What You SHOULD Say To A Loved One With Cancer

We've all read the articles about what not to say when a friend or family member is diagnosed with cancer. But what should we say? What would be most helpful while someone is facing that initial diagnosis, going through treatment or surgery, or dealing with the emotional aftermath of the ordeal? 

As a former cancer patient I can tell you what would have been most helpful to me.

1. Always pick a day and time. 

Don’t ask, “When would be a good time for me to come over?” Frequently we are so overwhelmed that we don’t even know when a good day and time would be.

2. Decide how you would like to help. 

Don’t say, “What do you need?” or “Call me if you need something!” Again, the needs are beyond the grasp of the person suffering and it shouldn’t be too difficult to choose a need that you feel comfortable handing.

3. Ask the person what their treatment, surgery, doctor visit, etc schedule is and mark it in your calendar. 

It feels lovely to have someone call after a treatment session because they remembered what was going on that day.

4. If your loved one has children, ask what the activity schedule is for the kids. 

Then pitch in to do the driving when you know you are available. Even better, set up a carpool calendar with other friends and neighbors.

5. Offer to help with daily tasks. 

Think about the things you do on a daily basis: meal prep, shopping, laundry, errands. These are all things that you can offer to help with.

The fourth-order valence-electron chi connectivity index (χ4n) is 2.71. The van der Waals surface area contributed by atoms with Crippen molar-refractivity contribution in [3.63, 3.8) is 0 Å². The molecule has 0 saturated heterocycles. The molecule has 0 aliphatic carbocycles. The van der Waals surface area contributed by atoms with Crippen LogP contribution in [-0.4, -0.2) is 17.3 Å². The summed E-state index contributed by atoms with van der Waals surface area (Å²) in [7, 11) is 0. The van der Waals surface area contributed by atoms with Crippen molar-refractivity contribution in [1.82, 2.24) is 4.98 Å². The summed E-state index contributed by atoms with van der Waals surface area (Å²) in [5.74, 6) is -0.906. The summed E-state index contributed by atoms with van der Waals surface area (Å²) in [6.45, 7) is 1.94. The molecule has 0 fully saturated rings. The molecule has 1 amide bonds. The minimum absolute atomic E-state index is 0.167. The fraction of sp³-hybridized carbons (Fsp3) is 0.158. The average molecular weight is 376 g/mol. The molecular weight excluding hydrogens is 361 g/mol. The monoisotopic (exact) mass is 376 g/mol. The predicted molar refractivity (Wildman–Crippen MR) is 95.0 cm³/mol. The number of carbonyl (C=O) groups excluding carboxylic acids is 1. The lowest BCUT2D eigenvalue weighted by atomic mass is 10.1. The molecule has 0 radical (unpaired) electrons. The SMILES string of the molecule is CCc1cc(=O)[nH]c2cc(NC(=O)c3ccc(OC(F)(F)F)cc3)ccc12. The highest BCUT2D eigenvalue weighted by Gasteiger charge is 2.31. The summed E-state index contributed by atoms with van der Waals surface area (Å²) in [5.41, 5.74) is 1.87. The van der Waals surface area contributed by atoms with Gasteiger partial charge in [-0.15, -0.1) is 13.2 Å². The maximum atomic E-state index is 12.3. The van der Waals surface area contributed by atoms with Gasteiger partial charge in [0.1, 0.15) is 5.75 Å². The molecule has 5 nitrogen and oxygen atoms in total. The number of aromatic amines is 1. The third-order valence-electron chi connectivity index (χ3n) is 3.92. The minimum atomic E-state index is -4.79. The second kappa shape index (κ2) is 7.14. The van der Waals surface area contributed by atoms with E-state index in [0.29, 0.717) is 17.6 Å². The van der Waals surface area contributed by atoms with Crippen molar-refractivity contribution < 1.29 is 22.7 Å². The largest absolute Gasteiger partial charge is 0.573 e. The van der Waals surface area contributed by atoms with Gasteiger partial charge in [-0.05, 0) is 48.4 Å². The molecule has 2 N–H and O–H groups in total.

Based on these basic rules, here are some examples of things you SHOULD say:
  • I’m going to bring dinner over on Tuesday night. I’ll be there at 7pm.
  • I know that you have a chemo session on Thursday, I’ll be there to pick you up at noon, and I’ll bring some magazines we can read during the session.
  • Give me your iPod for a few hours, I have some great music and relaxation audios that I want to give you.
  • Let me go to the grocery store for you, I’ll stop by tomorrow and we can make a shopping list.
  • I’d like to come over on Wednesday, have you already seen Nights in Rodanthe? (A comedy or romance would be much better than something like, say, Les Miserables.)
When in doubt, you can always say, “I love you, I am hurting for you, and I’d love to just come sit with you for a while.” You can’t go wrong with being honest and authentic.

Photo Credit: Shutterstock.com


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